Nothing slashes a woman’s confidence and self esteem more than this. It’s time to take it out of the closet, discuss it, and find out what you can do.
Urinary incontinence or loss of bladder control. It’s not at all uncommon and no one really wants to talk about it.
Seeing the television commercials is a big step, yet talking about it remains something that might be whispered about behind closed doors.
Chances are, your medical provider may not even talk about it. It’s been my experience that when women are asked, they are often so surprised that an answer does not appear until a few visits later.
One brave woman opened up an asked this question in a women’s forum:
Let’s talk about kegels, or rather, incontinence. I know, it’s a very delicate subject, and I have frequently been embarrassed, ashamed, etc. about this little problem.
For one thing, I didn’t think I’d even face this until into my 80s or so. I’m too young to have to wear pads every day. I do kegels, when I think about it. I’m probably 10 pounds overweight, most of it in my belly and thighs. I don’t have health insurance, so getting that little ‘tie-up surgery is out. And besides, my little sister had that done and 6 years later, it’s no longer effective. Anyone else struggle with this?
2 main types of Urinary Incontinence:
So, let’s talk about urinary incontinenc(UI) in women. To begin with, there are several types, but we’ll focus on the two main ones here.
Stress urinary incontinence (SUI)
(that’s the kind that occurs when you sneeze, cough, lift something, etc) is the most common form, affecting about 50% of those who experience incontinence. It seems to be more common in younger women, though occurs in older women as well.
Urge urinary incontinence (UUI)
is more common with advancing age (this is the kind that when you gotta go, you GOTTA go NOW!).
Many women will have a mixture of both.
There are various causes, but interestingly enough; studies have been inconsistent in identifying factors that regularly contribute to UI. Some contributing factors may include:
- childbirth – the more vaginal deliveries, the greater the overall risk
- current smoking status has been associated with UI (though the results are inconsistent in former smokers)
- obesity (it does improve with weight loss)
- hysterectomy – some studies show a 60% greater risk of UI following a hysterectomy.
- hormone therapy (A recent study showed that hormone therapy actually has been shown to increase the incidence of UI. (JAMA. 2005;293:935-948.)
Kegels become an important part of treatment with SUI since frequently the pelvic floor muscles are weakened. Just like we need to do strength training for our overall health, we need to do pelvic muscle strength training to support our bodies.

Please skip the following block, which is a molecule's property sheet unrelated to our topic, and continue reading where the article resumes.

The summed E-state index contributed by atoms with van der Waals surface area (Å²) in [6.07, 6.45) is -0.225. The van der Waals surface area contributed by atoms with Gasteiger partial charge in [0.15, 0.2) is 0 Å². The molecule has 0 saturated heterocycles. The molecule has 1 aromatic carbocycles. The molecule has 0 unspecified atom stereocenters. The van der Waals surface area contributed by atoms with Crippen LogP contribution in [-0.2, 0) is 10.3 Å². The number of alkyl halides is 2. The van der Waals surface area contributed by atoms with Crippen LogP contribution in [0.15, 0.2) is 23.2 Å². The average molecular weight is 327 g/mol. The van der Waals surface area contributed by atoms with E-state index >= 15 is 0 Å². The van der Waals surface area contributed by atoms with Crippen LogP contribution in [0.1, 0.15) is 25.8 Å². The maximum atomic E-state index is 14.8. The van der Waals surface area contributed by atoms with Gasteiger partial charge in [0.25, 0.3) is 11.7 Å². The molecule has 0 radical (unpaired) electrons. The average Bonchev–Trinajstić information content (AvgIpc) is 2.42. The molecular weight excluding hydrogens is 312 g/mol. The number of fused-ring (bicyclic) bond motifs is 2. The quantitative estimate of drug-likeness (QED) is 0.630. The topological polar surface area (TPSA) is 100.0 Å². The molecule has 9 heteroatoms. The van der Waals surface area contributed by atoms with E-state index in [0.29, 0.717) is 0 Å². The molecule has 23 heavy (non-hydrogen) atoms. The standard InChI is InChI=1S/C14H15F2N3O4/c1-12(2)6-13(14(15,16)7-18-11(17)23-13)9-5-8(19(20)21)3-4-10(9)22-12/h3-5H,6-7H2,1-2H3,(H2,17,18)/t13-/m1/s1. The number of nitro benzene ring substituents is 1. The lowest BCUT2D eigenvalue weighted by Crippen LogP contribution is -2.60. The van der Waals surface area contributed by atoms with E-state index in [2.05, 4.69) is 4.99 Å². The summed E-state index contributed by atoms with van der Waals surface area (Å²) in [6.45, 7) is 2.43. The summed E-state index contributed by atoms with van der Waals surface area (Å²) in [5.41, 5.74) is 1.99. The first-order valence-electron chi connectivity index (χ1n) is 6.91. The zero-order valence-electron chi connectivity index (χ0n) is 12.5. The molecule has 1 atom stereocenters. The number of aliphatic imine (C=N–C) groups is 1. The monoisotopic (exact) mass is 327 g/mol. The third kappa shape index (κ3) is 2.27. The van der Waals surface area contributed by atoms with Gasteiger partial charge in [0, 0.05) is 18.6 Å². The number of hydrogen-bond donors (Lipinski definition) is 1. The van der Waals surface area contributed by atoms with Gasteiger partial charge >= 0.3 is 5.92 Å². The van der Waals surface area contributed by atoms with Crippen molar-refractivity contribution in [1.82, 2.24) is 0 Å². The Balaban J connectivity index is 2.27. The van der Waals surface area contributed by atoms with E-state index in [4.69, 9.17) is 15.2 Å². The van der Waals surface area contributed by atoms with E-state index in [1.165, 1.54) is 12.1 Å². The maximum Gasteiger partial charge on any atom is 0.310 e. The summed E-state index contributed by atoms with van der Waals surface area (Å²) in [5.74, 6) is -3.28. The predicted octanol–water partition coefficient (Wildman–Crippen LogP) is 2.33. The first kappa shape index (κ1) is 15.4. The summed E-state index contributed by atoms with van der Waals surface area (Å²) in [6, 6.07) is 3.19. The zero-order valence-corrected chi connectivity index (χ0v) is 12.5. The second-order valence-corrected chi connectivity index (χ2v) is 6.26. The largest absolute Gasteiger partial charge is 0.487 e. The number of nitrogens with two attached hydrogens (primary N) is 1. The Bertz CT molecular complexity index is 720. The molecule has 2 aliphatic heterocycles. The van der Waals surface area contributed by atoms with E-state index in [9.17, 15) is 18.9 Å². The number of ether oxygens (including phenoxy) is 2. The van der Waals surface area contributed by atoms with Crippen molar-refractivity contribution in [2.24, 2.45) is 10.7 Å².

When doing Kegels, it’s important to make sure you are doing them correctly.
To identify the correct muscles, sit on the toilet and try and stop your urination. You may notice that your attempts at stopping urination are ineffective…well those are the very muscles you need to work on. Use this as a bench mark for yourself and re-test yourself weekly.
Kegels must be done several times each day. Fortunately, they can be done anywhere and no one need know what you are doing.
When they are done frequently enough, most women will be able to tell a difference. In addition to the contractions, try holding the muscle tight for a count of 8-10.
Other possible treatments include: behavioral modification therapy using biofeedback, physical therapy using weighted cones to help strengthen pelvic floor muscles, bladder training, acupuncture, medications and surgery.
Treatment often takes a multi-pronged approach beginning with an evaluation to discover the exact type of UI that is present (they have different treatment approaches). Often times, treatment will consists of a few different modalities.
For women who wish to try self treatment first, do consider doing kegels, and increase your fluid intake.
While that may sound counter-intuitive, concentrated urine, along with caffeine are actually bladder irritant and will make the problem worse. Keep a diary to assess how often this is a problem, what may be some contributing factors, and what you are doing to address the problem. When you do see your health care provider, take this diary with you.
If you are faced with this issue, please do see your health care provider for an exam. Left untreated, it generally does not get better on its own, but can improve with the proper treatment.
Barbara C. Phillips, Nurse Practitioner and founder of OlderWiserWomen.com„ inspires women to embrace the freedom, magic and wisdom of Successful Aging.
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